Supreme Court News:
SANTA FE – The state Supreme Court today upheld the first-degree murder and aggravated stalking convictions of Alejandro Azamar-Nolasco for the 2016 killing of a Raton woman.
The state’s highest court, in a divided decision, vacated the defendant’s conviction and sentence for aggravated burglary, concluding that it violated constitutional double jeopardy protections against multiple punishments for the same criminal conduct.
As charged against Azamar-Nolasco, the crime of aggravated burglary required the defendant to commit a battery – “the unlawful, intentional touching or application of force to the person of another, when done in a rude, insolent or angry manner” – while committing a burglary.
The victim, Mandy Vanlandingham, was found in the bathtub of her home. She died from strangulation and drowning, but there were numerous bruises and abrasions on her body and a large chunk of her hair had been ripped out. She had a domestic violence restraining order against Azamar-Nolasco, who was her ex-boyfriend.
The Court’s majority determined that Azamar-Nolasco’s multiple acts of battery during his attack on Vanlandingham, were not distinct from the murder. The prosecution, according to the Court, “relied on the act of murder to prove the battery”.
“In explaining the aggravated burglary instruction to the jury, the State asserted, ‘Clearly he touched her in a rude or angry manner because he murdered her’. This reveals that the State’s legal theory was that Defendant committed aggravated burglary when he killed Victim and not at any point before,” the Court wrote in the majority opinion by Justice Barbara J. Vigil.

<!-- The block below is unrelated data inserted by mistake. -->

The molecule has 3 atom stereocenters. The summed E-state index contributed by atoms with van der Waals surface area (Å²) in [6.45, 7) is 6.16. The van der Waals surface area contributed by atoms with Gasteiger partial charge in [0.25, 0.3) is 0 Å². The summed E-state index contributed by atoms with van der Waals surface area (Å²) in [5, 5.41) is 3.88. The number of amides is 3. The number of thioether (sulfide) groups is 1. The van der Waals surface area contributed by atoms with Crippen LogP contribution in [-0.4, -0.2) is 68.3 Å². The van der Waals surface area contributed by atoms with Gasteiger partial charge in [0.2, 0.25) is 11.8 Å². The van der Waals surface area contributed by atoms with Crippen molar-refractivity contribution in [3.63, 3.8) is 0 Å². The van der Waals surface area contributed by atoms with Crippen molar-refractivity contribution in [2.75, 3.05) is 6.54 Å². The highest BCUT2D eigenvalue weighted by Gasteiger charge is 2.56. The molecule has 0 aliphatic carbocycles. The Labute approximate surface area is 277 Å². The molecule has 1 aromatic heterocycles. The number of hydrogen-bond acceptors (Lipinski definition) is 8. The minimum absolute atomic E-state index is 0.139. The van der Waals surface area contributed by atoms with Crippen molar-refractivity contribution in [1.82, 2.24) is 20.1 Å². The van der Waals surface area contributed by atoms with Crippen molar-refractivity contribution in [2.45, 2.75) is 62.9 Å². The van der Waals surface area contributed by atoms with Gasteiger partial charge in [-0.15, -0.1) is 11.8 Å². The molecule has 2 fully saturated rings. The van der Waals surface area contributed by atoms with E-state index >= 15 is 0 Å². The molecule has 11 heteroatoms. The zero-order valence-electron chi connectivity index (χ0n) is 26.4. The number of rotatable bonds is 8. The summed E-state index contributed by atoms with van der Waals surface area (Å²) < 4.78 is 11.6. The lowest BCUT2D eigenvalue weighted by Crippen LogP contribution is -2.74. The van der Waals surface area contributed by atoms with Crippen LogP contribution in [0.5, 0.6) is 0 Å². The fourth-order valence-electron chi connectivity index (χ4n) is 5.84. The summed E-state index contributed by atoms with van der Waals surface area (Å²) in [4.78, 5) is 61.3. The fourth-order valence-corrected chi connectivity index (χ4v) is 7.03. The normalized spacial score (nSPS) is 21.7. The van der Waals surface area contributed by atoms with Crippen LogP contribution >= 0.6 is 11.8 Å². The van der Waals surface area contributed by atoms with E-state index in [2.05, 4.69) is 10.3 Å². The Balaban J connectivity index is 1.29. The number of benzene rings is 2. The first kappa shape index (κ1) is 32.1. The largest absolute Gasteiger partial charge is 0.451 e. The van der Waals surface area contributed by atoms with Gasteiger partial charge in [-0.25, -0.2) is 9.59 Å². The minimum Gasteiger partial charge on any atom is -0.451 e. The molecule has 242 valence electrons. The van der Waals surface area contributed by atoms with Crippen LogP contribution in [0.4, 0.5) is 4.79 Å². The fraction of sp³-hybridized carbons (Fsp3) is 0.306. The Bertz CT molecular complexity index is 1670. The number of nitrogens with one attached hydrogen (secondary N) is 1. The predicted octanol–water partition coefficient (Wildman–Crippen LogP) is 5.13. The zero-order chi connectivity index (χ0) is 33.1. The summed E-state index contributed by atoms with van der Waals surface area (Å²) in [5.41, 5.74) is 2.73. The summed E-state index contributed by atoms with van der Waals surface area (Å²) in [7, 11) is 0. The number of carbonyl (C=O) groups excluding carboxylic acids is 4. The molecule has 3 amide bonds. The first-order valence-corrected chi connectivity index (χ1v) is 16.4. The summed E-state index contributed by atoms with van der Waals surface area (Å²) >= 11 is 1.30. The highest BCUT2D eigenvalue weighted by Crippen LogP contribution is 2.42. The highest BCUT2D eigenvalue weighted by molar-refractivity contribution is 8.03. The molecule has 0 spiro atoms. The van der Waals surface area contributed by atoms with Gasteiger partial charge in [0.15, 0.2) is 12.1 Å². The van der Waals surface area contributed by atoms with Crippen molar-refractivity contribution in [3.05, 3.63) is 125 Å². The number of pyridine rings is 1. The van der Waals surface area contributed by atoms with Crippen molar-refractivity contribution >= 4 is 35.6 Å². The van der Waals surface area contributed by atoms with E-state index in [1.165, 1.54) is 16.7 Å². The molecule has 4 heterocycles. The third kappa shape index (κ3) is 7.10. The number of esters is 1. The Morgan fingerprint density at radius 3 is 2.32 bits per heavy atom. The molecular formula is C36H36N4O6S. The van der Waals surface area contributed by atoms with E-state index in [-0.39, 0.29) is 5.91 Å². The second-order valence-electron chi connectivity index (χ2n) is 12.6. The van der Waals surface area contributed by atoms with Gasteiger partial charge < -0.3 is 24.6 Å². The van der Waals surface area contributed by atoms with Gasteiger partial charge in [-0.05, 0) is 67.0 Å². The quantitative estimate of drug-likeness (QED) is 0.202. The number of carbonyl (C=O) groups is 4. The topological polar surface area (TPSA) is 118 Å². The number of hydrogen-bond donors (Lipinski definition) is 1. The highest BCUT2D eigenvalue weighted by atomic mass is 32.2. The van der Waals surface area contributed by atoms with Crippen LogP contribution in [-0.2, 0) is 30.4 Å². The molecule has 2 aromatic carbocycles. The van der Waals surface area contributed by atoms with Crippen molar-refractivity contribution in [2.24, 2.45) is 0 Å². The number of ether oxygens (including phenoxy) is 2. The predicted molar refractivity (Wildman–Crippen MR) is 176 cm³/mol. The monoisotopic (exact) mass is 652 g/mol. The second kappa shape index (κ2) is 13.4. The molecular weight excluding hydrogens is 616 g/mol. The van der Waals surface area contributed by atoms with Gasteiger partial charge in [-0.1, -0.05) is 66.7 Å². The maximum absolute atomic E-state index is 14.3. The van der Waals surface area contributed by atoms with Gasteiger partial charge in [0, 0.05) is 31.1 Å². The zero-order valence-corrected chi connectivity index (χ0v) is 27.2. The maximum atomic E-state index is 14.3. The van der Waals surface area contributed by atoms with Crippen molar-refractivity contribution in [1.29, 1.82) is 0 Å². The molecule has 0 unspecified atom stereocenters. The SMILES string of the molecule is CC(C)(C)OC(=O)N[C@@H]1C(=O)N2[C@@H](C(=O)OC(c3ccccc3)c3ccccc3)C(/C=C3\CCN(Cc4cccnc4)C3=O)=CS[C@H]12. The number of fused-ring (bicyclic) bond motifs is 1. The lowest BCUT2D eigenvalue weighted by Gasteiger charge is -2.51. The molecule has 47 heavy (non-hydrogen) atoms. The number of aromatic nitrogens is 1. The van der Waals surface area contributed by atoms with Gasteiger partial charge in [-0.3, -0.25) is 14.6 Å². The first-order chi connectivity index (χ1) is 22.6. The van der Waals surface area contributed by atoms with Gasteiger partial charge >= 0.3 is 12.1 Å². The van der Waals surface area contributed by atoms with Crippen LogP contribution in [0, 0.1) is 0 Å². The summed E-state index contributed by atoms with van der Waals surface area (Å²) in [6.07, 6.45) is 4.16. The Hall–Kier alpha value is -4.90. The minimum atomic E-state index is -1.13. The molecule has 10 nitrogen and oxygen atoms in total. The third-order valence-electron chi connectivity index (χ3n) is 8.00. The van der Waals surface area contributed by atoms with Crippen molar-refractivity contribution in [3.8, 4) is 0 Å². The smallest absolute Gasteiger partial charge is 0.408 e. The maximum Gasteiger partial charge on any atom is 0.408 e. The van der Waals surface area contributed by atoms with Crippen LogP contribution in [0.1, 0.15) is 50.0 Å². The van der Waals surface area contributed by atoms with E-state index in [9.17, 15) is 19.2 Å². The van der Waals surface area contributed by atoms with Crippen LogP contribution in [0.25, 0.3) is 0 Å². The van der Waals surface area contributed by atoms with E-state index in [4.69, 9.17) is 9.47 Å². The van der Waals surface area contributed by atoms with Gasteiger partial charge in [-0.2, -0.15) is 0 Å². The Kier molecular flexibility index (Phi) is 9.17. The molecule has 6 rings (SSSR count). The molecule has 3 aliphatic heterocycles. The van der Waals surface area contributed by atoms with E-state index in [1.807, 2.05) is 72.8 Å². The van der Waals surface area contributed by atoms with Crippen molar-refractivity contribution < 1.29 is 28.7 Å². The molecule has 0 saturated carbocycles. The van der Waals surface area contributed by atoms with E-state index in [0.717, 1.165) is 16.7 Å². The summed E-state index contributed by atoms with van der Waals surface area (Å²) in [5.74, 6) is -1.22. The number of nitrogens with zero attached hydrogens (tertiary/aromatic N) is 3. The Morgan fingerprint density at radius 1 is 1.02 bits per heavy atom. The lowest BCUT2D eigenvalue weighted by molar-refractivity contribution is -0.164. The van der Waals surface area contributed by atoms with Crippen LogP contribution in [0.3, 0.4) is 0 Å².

Justice David K. Thomson partly dissented, stating he would affirm all of the defendant’s convictions. He disagreed with the majority’s conclusion that the murder and aggravated burglary sentences violated the Constitution’s Double Jeopardy Clause.
The Court rejected other arguments by the defense in its appeal, including that the aggravated stalking conviction also represented a double jeopardy violation. The justices found there was sufficient independent evidence to show that the stalking was separate from the conduct underlying the murder.
“Trial testimony established that Defendant had been following Victim, surveilling her residence, and harassing her with phone calls and text messages. The jury also heard evidence to support the aggravated element that Defendant repeatedly violated the restraining order against him,” the Court wrote.
The Court ordered the case back to the Eighth Judicial District Court for resentencing because the defendant’s 9-year sentence for aggravated burglary was vacated. Azamar-Nolasco was sentenced to life imprisonment for murder and that requires him to serve 30 years before becoming eligible for parole. He received an 18-month sentence for the aggravated stalking conviction.